Stories from the NFCCA Newsletter, the “Northwood News”

Northwood News ♦ April 2014

Sweet on ‘Sweet Frog,’ Four Corners’ New Frozen Yogurt Store Opens Behind Woodmoor Center

By Fiona Morrissey

Forget your steaming mug of cocoa or mulled cider.  For me, there is nothing more soothing in icy winter weather than a cup of frozen yogurt.  And apparently I’m not the only one.  Like many of this area’s frozen yogurt fans, I was waiting for Sweet Frog to quit stalling and get moving.  But, because of plumbing issues, the premises looked like a building site for almost two years, a delay so protracted that I thought the project was abandoned.  Then, on a late walk one frigid January evening, I noticed bright lights, new paint, and people sitting around gleaming white tables eating spoonfuls of frozen yogurt.  Immediately, I made for the door.

Fiona Morrissey “scoops” her own choices of frozen yogurt at Sweet Frog at Woodmoor.

“Welcome to Sweet Frog,” said a friendly young woman behind the counter.  Her name was Jaya Shelton and it turned out she was the manager.  I told her I had no cash with me and just wanted to look around but would return very shortly with my wallet.  Shelton, whose pink and green sweater matched the color scheme of the walls, said I could have a cup of yogurt on her.  I thanked her profusely and got going.  There were seven self-service dispensing machines, two flavors per machine. I managed to squeeze chocolate, cappuccino, and crème brûlée into my cup. The chocolate and cappuccino were nice enough, but the crème brûlée was excellent.  And here’s the thing:  all the yogurts I sampled tasted rich and creamy, just like real ice cream, although Shelton said they were made with two percent milk.

I have since become one of Sweet Frog’s regulars.  I admit I don’t like the piped radio and the yogurt at 45 cents per ounce seems pricey (my modest sized cup of blackberry cobbler came to four dollars and one cent).  But, I have to say, it was delicious.  Regarding the other flavors I have tried, the bananas foster doesn’t work because it tastes synthetic, while the pecan praline is surprisingly good for something containing no fat at all.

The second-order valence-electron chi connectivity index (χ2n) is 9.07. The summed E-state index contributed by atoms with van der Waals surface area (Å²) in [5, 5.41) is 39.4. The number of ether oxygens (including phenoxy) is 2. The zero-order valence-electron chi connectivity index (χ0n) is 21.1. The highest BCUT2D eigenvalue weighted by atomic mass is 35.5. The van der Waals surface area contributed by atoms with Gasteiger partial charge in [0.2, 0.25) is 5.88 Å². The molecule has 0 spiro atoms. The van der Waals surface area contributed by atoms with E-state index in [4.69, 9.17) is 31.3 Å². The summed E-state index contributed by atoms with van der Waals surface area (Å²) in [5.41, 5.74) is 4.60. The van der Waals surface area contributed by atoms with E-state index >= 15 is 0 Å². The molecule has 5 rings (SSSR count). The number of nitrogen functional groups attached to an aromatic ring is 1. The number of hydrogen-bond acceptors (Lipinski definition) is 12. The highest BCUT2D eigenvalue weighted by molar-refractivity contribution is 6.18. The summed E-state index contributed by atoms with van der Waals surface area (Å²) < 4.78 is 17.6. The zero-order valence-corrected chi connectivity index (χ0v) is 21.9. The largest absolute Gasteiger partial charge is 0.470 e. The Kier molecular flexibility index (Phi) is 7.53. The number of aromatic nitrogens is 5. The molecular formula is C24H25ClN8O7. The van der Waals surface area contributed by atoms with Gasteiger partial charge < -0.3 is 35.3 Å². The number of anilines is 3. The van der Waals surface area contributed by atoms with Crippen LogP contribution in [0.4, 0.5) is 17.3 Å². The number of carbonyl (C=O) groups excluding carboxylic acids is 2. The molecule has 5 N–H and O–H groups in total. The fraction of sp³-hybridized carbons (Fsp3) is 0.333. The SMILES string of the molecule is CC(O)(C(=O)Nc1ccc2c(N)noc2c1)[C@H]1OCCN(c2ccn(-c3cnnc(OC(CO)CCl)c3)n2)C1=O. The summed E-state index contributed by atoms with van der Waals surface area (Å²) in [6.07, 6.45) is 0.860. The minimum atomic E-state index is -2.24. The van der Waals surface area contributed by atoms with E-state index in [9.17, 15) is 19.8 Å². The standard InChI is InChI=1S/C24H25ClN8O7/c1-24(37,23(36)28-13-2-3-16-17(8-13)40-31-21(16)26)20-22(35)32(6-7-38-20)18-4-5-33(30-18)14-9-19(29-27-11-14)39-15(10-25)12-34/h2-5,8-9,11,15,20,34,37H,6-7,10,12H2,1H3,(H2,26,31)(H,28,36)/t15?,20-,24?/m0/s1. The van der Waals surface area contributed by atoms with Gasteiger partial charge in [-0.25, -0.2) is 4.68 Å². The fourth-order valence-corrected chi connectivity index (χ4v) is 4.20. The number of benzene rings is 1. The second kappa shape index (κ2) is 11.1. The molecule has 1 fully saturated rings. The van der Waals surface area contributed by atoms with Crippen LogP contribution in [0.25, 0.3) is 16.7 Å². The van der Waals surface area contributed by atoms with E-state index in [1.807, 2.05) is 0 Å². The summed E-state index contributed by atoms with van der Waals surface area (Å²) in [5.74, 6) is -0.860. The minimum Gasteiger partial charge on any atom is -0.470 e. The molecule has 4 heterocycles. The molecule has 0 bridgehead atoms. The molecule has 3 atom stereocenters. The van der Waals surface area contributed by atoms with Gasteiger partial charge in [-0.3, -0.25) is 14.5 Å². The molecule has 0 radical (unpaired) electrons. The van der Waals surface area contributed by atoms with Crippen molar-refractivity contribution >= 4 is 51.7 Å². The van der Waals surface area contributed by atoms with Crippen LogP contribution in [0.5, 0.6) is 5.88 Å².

On my second visit, I was dismayed to discover that the crème brûlée had disappeared.  But such was the outcry from myself and other customers that it has now been reinstated.  Shelton told me that Sweet Frog likes to rotate its flavors to keep things interesting (a mixed blessing).  Chai tea, another winning yogurt, won’t be making a comeback till the end of the year, while the far less exotic cake batter will be a permanent fixture due to its popularity with children.

How SweetFrog Works

At the store, you first head to the back to pick up an empty bowl, then dispense as much of — and as many of — the 14 available flavors of frozen yogurt you choose, finishing it off with anything from the toppings bar. Your purchase is weighed to determine what you owe (45¢/ounce).

Flavors in January were:  Orange/Vanilla, Orchard Cherry/Original Tart, Crème Brûlée/Banana Cream Pie, Chocolate/Peppermint, Pecan Praline/Fudge Brownie Batter, Cheesecake/Red Velvet, and Cake Batter/ Coffee House Blend.

The franchise company began in 2009. The “frog” in Sweet Frog stands for “Fully Rely On God,” which the company tries to show “by being a good neighbor.”

Hours:  Monday-Saturday, 12:00 p.m.–9:00 p.m.; Sunday, 2:00 p.m.–9:00 p.m.

There is a regiment of toppings to choose from which don’t tempt me.  I am a purist.  For the complete frozen yogurt experience, smoothness is key.  But for those who like to spoil their yogurt with extraneous lumps, here are some examples of what to expect:  On one end, wholesome stuff like blueberries, slices of fresh kiwi fruit and strawberry, and, on the other, gummy frogs, chopped up Snickers bars, and canned maraschino cherries drenched in heavy sugar syrup.

The pecan toffee Rice Krispie topping is specific to this store because Shelton purchases it herself.  She also purchases organic strawberries if she can find them.  “I try to please all tastes,” Shelton says, “healthy and otherwise.”

A large variety of toppings is available (or not) as you wish.

Like Winston Churchill, “I am easily satisfied with the very best.”  I don’t know whether or not Sweet Frog represents the pinnacle of frozen yogurt perfection, but it’s up there, so I guess I am fairly satisfied.  Bottom line:  Sweet Frog is worth a try.

One more thing:  Sweet Frog regrets that it is unable to provide recycling facilities so, if you are eating on the premises, please bring your container and spoon home and recycle there.  Otherwise, they will end up in one of the dumpsters outside the store.  And we can’t have that.

Bon appétit!

[Fiona Morrissey is Vice President of the Civic Association and is a Professional Organizer and Decorator who lives on Edgewood Avenue.  She writes articles on decluttering for The Beacon newspaper.]    ■

   © 2014 NFCCA  [Source:]